Hillsboro Police Department (Oregon)

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Hillsboro Police Department
HPD logo.jpg
Logo of the Hillsboro Police Department
Agency overview
Legal personality Governmental: Government agency
Jurisdictional structure
Legal jurisdiction City of Hillsboro
General nature
Operational structure
Sworn members 127[1]
Unsworn members 42
Agency executives
  • Lee Dobrowolski, Chief of Police
  • Doug Ehrich, Commander
  • Jim Coleman, Deputy Chief
Stations 2 (plus 1 mobile)
Official Website

The Hillsboro Police Department (HPD) is the municipal law enforcement agency of the city of Hillsboro, Oregon, United States. It is a regionally accredited agency with 127 sworn officers on the force. As of June 2016, the chief is Lee Dobrowolski in a city of over 90,000 residents west of Portland, Oregon, in Washington County. With 169 employees as of 2014, the department is the second largest police force in the county and seventh largest in Oregon. [2]


The Hillsboro Police Department grew to five employees in 1947, and expanded to 31 employees by 1976.[3] In 1980, officer Gerald H. Erickson became the only officer in the department to die in the line of duty.[4] The department hired Ron Louie as chief of police in 1992.[5] The department had grown to 54 sworn officers in 1994.[6]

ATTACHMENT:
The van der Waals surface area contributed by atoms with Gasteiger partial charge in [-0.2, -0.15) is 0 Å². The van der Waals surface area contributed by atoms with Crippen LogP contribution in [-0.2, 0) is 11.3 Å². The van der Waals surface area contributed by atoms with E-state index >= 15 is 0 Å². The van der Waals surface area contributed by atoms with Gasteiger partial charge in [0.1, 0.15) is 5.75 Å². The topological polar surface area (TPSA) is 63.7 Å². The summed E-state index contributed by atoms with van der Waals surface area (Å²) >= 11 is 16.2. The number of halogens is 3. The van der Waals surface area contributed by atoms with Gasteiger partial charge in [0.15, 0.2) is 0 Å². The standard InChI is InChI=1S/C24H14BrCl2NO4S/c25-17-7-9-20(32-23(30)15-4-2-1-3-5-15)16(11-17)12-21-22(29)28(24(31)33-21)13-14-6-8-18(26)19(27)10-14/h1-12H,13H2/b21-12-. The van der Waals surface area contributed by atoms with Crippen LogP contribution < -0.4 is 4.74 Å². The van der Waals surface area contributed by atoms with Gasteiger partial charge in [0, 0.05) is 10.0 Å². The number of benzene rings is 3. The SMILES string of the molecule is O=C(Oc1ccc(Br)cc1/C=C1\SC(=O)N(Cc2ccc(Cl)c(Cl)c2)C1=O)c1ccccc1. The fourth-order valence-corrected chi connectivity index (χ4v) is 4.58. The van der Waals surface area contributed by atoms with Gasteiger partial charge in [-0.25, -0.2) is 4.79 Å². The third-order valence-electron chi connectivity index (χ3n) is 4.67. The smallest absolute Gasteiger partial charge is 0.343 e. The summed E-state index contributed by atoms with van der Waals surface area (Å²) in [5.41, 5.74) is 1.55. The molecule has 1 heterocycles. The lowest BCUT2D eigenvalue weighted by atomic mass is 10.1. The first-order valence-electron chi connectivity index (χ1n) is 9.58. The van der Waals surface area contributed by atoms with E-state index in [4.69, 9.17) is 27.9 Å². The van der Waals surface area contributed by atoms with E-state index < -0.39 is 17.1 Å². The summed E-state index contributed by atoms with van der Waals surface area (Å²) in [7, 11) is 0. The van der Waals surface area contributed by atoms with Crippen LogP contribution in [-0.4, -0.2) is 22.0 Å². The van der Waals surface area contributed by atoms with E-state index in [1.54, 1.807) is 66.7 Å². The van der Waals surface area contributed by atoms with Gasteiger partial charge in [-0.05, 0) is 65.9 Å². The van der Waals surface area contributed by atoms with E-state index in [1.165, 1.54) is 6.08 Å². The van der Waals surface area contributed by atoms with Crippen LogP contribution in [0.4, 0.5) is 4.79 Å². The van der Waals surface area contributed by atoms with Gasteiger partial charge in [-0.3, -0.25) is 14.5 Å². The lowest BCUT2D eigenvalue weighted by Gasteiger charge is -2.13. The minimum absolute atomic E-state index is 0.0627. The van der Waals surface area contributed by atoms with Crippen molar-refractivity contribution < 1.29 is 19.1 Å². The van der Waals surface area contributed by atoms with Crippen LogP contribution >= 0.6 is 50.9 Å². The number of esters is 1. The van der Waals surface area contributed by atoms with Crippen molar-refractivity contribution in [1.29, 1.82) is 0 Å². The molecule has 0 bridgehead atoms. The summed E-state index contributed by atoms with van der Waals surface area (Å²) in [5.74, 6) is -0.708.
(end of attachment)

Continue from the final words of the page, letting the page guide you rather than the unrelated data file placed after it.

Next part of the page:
In 1995, Hillsboro police partnered with the Federal Bureau of Investigation (FBI) and Intel Corporation to start the Oregon High-Tech Crime Team to investigate and prosecute computer based crimes.[7] Intel donated $100,000 to the program.[8] By 1999, the department had seven officers assigned to the team.[9] In 2003, the unit was dissolved after 93 arrests and the recovery of $208 million, after private funding ended and a new FBI lab was opened.[10]

Tanasbourne precinct along Cornell Road in eastern Hillsboro